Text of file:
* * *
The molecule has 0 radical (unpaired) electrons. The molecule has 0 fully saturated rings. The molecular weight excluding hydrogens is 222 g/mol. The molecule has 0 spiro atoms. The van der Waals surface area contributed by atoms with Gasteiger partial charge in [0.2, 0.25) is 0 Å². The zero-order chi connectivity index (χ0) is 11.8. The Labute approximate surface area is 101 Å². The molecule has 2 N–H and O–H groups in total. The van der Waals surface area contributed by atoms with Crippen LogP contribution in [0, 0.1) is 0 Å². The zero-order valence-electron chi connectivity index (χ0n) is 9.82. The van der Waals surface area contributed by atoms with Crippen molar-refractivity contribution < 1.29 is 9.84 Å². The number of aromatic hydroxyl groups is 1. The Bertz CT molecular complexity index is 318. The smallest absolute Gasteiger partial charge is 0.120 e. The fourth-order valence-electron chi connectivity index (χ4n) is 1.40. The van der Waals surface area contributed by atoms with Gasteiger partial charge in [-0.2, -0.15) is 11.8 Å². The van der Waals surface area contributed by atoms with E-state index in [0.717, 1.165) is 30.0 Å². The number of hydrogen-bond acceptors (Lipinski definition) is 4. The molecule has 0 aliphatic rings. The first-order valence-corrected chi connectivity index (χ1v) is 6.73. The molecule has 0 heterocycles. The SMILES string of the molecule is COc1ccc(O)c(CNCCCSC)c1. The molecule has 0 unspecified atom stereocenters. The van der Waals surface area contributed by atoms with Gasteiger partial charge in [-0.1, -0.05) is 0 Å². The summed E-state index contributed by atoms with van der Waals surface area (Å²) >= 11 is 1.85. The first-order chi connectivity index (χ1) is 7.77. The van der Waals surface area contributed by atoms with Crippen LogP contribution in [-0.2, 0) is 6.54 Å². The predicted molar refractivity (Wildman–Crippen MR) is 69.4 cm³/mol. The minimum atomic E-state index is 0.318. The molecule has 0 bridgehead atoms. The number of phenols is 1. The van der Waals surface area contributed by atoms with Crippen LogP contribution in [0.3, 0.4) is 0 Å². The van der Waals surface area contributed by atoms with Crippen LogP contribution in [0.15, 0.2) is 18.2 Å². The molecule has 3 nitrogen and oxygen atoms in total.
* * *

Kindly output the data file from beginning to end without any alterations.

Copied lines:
The molecule has 0 radical (unpaired) electrons. The molecule has 0 fully saturated rings. The molecular weight excluding hydrogens is 222 g/mol. The molecule has 0 spiro atoms. The van der Waals surface area contributed by atoms with Gasteiger partial charge in [0.2, 0.25) is 0 Å². The zero-order chi connectivity index (χ0) is 11.8. The Labute approximate surface area is 101 Å². The molecule has 2 N–H and O–H groups in total. The van der Waals surface area contributed by atoms with Crippen LogP contribution in [0, 0.1) is 0 Å². The zero-order valence-electron chi connectivity index (χ0n) is 9.82. The van der Waals surface area contributed by atoms with Crippen molar-refractivity contribution < 1.29 is 9.84 Å². The number of aromatic hydroxyl groups is 1. The Bertz CT molecular complexity index is 318. The smallest absolute Gasteiger partial charge is 0.120 e. The fourth-order valence-electron chi connectivity index (χ4n) is 1.40. The van der Waals surface area contributed by atoms with Gasteiger partial charge in [-0.2, -0.15) is 11.8 Å². The van der Waals surface area contributed by atoms with E-state index in [0.717, 1.165) is 30.0 Å². The number of hydrogen-bond acceptors (Lipinski definition) is 4. The molecule has 0 aliphatic rings. The first-order valence-corrected chi connectivity index (χ1v) is 6.73. The molecule has 0 heterocycles. The SMILES string of the molecule is COc1ccc(O)c(CNCCCSC)c1. The molecule has 0 unspecified atom stereocenters. The van der Waals surface area contributed by atoms with Gasteiger partial charge in [-0.1, -0.05) is 0 Å². The summed E-state index contributed by atoms with van der Waals surface area (Å²) >= 11 is 1.85. The first-order chi connectivity index (χ1) is 7.77. The van der Waals surface area contributed by atoms with Crippen LogP contribution in [-0.2, 0) is 6.54 Å². The predicted molar refractivity (Wildman–Crippen MR) is 69.4 cm³/mol. The minimum atomic E-state index is 0.318. The molecule has 0 bridgehead atoms. The number of phenols is 1. The van der Waals surface area contributed by atoms with Crippen LogP contribution in [0.3, 0.4) is 0 Å². The van der Waals surface area contributed by atoms with Crippen LogP contribution in [0.15, 0.2) is 18.2 Å². The molecule has 3 nitrogen and oxygen atoms in total.